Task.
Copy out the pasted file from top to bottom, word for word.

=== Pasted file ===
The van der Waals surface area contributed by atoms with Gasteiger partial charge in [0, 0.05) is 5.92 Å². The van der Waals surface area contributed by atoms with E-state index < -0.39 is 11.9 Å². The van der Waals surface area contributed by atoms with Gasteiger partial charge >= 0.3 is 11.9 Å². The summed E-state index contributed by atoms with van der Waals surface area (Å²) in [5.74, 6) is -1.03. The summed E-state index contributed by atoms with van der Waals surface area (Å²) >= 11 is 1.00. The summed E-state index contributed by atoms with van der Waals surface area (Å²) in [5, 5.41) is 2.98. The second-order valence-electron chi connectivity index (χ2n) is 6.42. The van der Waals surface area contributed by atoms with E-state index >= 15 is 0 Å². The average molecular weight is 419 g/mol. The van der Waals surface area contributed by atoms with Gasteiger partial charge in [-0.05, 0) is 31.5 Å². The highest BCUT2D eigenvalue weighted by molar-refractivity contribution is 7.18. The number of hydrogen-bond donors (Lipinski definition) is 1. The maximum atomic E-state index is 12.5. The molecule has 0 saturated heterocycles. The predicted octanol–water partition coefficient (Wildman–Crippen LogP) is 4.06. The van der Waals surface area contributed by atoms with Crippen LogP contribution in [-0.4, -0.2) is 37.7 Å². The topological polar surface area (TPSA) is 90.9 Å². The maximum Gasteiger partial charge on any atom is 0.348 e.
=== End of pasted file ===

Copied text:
The van der Waals surface area contributed by atoms with Gasteiger partial charge in [0, 0.05) is 5.92 Å². The van der Waals surface area contributed by atoms with E-state index < -0.39 is 11.9 Å². The van der Waals surface area contributed by atoms with Gasteiger partial charge >= 0.3 is 11.9 Å². The summed E-state index contributed by atoms with van der Waals surface area (Å²) in [5.74, 6) is -1.03. The summed E-state index contributed by atoms with van der Waals surface area (Å²) >= 11 is 1.00. The summed E-state index contributed by atoms with van der Waals surface area (Å²) in [5, 5.41) is 2.98. The second-order valence-electron chi connectivity index (χ2n) is 6.42. The van der Waals surface area contributed by atoms with E-state index >= 15 is 0 Å². The average molecular weight is 419 g/mol. The van der Waals surface area contributed by atoms with Gasteiger partial charge in [-0.05, 0) is 31.5 Å². The highest BCUT2D eigenvalue weighted by molar-refractivity contribution is 7.18. The number of hydrogen-bond donors (Lipinski definition) is 1. The maximum atomic E-state index is 12.5. The molecule has 0 saturated heterocycles. The predicted octanol–water partition coefficient (Wildman–Crippen LogP) is 4.06. The van der Waals surface area contributed by atoms with Crippen LogP contribution in [-0.4, -0.2) is 37.7 Å². The topological polar surface area (TPSA) is 90.9 Å². The maximum Gasteiger partial charge on any atom is 0.348 e.